Take it Slow - An Editorial

by 2/06/2017
Hey everyone! Eric again... looks like I might start handling these more often. Maybe. Likely. Kinda. I don't know. Ask Jay. I just usually write the pretty stories. He seems to think I can write more editorial pieces as well. So, here we go. If you don't like it, not my fault. Blame the “Boss Man” and not me. I want to talk about the developer to publisher relationship in gaming today. Or at least, what was the relation and what seems to be changing about it recently. At least from my point of view. Again, Jay's idea. I didn't choose this... REMEMBER THAT.


Anyway, think of a game you were super hyped for in the past and then it was just a huge let down because it seemed incomplete. Or rushed. Or like, there was meant to just be-- more. We've all experienced it. Heck, you even hear about it now happening with Nintendo's Switch. Some think Nintendo is rushing a console out too fast. Not just a game. You see it a lot in online games as well. The Elder Scrolls Online being one of recent memory that I personally experienced upon launch. Not just a lack of elder game content (no pun intended) but also bugs and glitches so massive and game-breaking, there is no way they could have been missed by internal quality assurance. From banked items disappearing and being deleted to quests that could not be completed that were required to progress at the old veteran level system they used... the game was rushed out, clearly.



Alright, I chose my game. You got yours? Good. Savor that pain. The disappointment. It wasn't fun was it? Now think of why your choice was released in such a state. Was it the developers not caring about their product? Doubt it. Shovelware isn't normally hyped or overly advertised. Do you think it was lack of skill of the devs? Another thing I would doubt as well, poorly made games don't get the attention that would make people salivate over them. Done guessing? Hell, were you even guessing? Most of us know the reason. Publishers pushed for the developers to push the game out early, just to pad their financial quarter; make the holiday season; capitalize on a lull in the market, or any number of reasons. But the point still stands, it was rushed out far too early. And now
you are paying for it. Which, is the point really... to a publisher, games are only about the money. It's the developers that love their work. That put care into their work. All publishers do is fund the project. Seeing it as an investment, and believe me when I say they want a high return on their investment.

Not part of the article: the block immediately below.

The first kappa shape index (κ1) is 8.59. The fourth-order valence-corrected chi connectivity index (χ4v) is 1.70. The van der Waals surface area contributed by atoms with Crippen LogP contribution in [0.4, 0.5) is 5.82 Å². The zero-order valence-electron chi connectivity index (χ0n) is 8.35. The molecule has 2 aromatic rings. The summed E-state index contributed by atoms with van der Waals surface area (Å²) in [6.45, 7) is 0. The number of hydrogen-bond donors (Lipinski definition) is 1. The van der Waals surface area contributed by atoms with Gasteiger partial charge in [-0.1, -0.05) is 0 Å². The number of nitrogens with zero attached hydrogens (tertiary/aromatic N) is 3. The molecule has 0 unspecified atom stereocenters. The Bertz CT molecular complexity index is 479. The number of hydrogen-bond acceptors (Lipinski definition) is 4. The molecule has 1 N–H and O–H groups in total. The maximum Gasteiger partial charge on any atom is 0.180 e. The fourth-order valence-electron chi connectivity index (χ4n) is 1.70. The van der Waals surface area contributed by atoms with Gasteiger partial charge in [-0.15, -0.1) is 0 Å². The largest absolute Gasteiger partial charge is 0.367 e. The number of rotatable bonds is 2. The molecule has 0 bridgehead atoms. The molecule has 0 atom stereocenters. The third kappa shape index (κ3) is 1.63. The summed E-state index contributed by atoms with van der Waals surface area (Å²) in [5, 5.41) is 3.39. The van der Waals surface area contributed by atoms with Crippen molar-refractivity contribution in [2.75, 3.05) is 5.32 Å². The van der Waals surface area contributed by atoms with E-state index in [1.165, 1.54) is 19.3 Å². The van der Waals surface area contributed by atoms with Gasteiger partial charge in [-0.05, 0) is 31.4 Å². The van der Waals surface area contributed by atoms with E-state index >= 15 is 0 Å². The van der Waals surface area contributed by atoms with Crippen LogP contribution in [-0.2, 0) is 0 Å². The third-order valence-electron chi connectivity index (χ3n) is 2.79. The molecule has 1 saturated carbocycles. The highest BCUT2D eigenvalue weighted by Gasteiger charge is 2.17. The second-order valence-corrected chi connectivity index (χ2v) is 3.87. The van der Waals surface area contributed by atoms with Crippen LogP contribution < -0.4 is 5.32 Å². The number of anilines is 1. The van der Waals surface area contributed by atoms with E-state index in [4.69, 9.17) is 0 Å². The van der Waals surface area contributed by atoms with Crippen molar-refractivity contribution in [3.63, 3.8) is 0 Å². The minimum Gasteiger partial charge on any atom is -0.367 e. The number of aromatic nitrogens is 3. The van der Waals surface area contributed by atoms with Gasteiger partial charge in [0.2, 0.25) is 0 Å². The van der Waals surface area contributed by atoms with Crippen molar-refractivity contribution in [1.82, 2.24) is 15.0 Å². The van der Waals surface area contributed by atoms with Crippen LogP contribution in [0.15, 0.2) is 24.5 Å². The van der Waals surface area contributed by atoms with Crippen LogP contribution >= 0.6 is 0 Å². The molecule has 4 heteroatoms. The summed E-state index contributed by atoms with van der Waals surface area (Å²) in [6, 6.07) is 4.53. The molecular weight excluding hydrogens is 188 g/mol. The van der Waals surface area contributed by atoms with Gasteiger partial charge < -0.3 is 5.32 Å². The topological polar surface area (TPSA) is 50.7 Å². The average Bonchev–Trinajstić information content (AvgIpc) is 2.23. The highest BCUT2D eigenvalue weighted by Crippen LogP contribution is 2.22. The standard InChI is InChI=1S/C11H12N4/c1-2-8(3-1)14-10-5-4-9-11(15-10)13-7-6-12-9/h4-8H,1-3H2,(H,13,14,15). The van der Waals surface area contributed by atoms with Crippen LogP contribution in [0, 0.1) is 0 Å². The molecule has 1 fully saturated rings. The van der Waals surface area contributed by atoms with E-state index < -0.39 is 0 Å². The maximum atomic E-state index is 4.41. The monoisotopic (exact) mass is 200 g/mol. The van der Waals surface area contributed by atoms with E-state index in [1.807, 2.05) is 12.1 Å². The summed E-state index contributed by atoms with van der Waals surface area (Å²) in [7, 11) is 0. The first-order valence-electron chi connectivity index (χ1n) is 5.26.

Who wouldn't though, right? Money makes the world go round and we all have our means to make money. This isn't wholly wrong on their part. And there are publishers that care for their devs. But they're few and far between. There are milestones and deadlines to meet when you're a developer for the publisher. Which is, again, fair. But it's the norm to have
very pushy publishers now. Even trying to drive the creative process themselves, which is usually what gives us these incomplete games.


But fear not! There has been developers that have won their freedom. Bought out their rights to be the sole controllers of their intellectual property. One of which of these companies has been Blizzard Entertainment. Yes, the makers of World of Warcraft. And it shows in their recent expansion: Legion. Before this expansion, Blizzard was under a directive to “make one expansion a year” from their publisher-- Activision. A directive that was never met. And instead, players were given content never truly spaced out properly, sometimes even too fast. But it was always the same thing at the end of an expansion: waiting near a year and eventually longer than a year from the last content patch of the previous expansion until the launch of the next one. Yet with Legion, one of their main points were them stating “We're no longer pursuing a goal of one expansion a year” and I swear there was more cheering for that than any other announcements that BlizzCon. And this was all because they were able to buy back the majority of their company back from Activision, their publishers.


Another successful trend we all have likely noticed is crowd-funding. I'm certain most of those reading can list more than a couple games that have released through Kickstarter alone. Some of these games have revitalized entire genres. All with developers not having publishers rushing their products out just to make a quick buck. Most developers that have used crowd-funding know that a late game that is complete is better than pandering to a community and rushing a game out because people complain. And while I've been seeing crowd-funding slow with game development, I have seen a raise in quality of titles being funded. I feel the huge surge of games first being crowd-funded were a large influx of many independent developers all trying to “get a piece of the pie” as it were. Which is fair. Indie devs are the “Starving Artists” of the industry. People need to eat! And I like pie!


My point is this: I'm seeing less and less publisher meddling with games and their developers. Something that should have never been started to begin with in my opinion. That all said, I feel fair goals to be made during development should be met, of course. Money needs to be made. But investing money should not allow publishers to lord that money over developers' heads. Fair goals. Milestones that are achievable. And stop pushing to get a game out earlier than it should. If publishers do not stop these habits, we'll continue to see developers look to alternate means of funding. I'm certain more than just the two examples I gave are possible. It's a brave new world out there.



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